College financial planning should start early. In fact, do it as soon as the child is born. There are benefits to doing this. For one thing the longer time frame will allow some flexibility. You can be more aggressive in pursuing the best return for your money.
The question that begs to be answered is this. How much should one save for college? The College Board says the cost is more than $32000 annually to attend a private university and college. The annual cost in public universities and colleges is much less, around $13,000.00 per year. And it is rising every year at more than the inflation rate.
Everybody in the family should get involved in college financial planning. The kids who are college-bound should think of their educational goals. Answer questions like what do they want to study? Where do they plan to go to university, public or private? In which state do they want to go for this?
After getting the answers, then the kids should investigate the prices at every school they are planning to go. Have more than two colleges in mind for one never knows where he can be accepted. For example I'll laugh if President Obama's safety school is Harvard. Once you have the college cost at each school, it will be easier to see how much money to set aside.
The college-bound kid can also help check out the opportunities in terms of financial aid that is available to them. Have a meeting with the librarian or the guidance counselor in their high school to find out how to access funds for college.
What you will find out is that saving more will be quite necessary So how do we do that? Well, save more and spend less, that's what. The whole family can help. Eating out once a month instead of every week will obviously help save hundreds of dollars very month.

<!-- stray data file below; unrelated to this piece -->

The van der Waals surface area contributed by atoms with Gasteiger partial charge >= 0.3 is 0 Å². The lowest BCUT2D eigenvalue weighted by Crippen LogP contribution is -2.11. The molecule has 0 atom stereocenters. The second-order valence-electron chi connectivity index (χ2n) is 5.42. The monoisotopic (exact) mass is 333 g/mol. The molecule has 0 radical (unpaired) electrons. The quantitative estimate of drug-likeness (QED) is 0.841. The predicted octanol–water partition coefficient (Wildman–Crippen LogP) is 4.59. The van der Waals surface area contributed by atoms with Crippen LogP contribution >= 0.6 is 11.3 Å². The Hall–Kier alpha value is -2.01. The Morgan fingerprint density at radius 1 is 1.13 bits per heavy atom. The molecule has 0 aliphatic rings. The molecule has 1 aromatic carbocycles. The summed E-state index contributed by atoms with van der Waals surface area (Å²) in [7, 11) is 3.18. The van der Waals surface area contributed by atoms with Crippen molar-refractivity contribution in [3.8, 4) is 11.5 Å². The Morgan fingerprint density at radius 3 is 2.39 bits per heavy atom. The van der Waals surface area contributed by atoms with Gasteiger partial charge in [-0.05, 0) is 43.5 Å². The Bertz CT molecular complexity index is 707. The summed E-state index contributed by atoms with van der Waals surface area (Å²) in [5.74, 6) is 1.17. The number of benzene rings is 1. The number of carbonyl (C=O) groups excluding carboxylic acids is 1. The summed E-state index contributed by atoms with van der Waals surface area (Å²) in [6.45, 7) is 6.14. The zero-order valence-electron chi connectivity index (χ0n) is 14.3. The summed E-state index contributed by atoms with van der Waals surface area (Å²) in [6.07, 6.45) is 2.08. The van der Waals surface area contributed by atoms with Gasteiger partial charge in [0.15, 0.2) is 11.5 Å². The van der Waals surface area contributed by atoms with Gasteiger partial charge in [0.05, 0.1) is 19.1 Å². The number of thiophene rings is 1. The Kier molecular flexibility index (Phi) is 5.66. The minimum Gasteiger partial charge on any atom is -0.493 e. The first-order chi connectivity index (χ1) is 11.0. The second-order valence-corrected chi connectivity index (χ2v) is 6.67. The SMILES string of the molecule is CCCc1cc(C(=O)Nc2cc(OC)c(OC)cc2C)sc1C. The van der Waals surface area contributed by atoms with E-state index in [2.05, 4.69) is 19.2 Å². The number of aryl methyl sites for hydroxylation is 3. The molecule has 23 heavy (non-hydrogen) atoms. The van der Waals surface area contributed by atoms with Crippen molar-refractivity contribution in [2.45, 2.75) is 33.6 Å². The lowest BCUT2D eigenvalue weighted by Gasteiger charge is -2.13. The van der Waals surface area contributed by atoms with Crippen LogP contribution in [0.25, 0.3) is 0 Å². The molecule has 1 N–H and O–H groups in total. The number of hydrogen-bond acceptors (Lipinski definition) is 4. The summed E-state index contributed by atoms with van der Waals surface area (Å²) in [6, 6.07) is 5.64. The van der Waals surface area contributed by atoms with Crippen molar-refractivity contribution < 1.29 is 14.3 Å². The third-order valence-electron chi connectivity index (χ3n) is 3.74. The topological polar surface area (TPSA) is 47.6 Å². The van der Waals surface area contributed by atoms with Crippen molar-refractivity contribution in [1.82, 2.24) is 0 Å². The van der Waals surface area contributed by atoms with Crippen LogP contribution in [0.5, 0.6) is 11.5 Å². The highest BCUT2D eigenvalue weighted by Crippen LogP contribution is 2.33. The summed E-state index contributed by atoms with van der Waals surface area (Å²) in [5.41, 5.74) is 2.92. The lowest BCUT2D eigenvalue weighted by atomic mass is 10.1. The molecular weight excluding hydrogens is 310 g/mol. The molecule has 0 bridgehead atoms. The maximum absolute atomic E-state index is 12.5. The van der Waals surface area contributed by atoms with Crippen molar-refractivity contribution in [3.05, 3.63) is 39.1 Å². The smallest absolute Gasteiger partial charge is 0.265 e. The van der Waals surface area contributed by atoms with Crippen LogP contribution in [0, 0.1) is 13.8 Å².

Buying a second-hand car instead of a shiny new one will save thousands of dollars that you can set aside for college. Stop maxing out your credit cards for the interest rate will be horrendous. In fact, transfer the balance to a low-interest card, and stick to the payment plan.
Where do you park all the money you are saving for college? By this time, you are richer than what you think but you will be richer still if you put it in the right place. The government is on your side here. Believe it or not, the government wants to help you save.
Skeptical? Don't be because the government has set up two ways to help you save in a tax-advantaged manner. One is the Coverdell Education Savings Accounts where you can park the money that will earn interest that will not be taxed. It will allow one to withdraw funds for any educational expenses tax free.
The second one set up is the Section 529 College Savings Plans. You can lock in the college cost at today's rate. Let's say college cost is $13,000 annually. Well if the baby is new born you can save $10,000.00 every year at the $13,000 tuition rate even if the college cost when the baby is ready to go to college has gone up to $50,000.00 a year. Cool, huh?
The only trouble with the 529 plan is that only some schools allow this. So, are there other ways to pay for college? Of course, there are other ways; we just have to dig deeper. So bring your spade and let's do some digging, shall we?
There is a law called College Cost Reduction and Access signed where a new repayment plan will be based on one's income, thus making it easier to afford the federal loans. And listen to this, those who consolidate there loan can do it at an interest rate of 2%.
So remember, sign up for IBR (income-based repayment) plan, consolidate loans at 2%, and sign up for a tuition payment plan where you can split the annual cost into 12 equal monthly payments. All are worth investigating for they are part of college financial planning.
By Roger Guzman, M.D. and Evelyn Guzman
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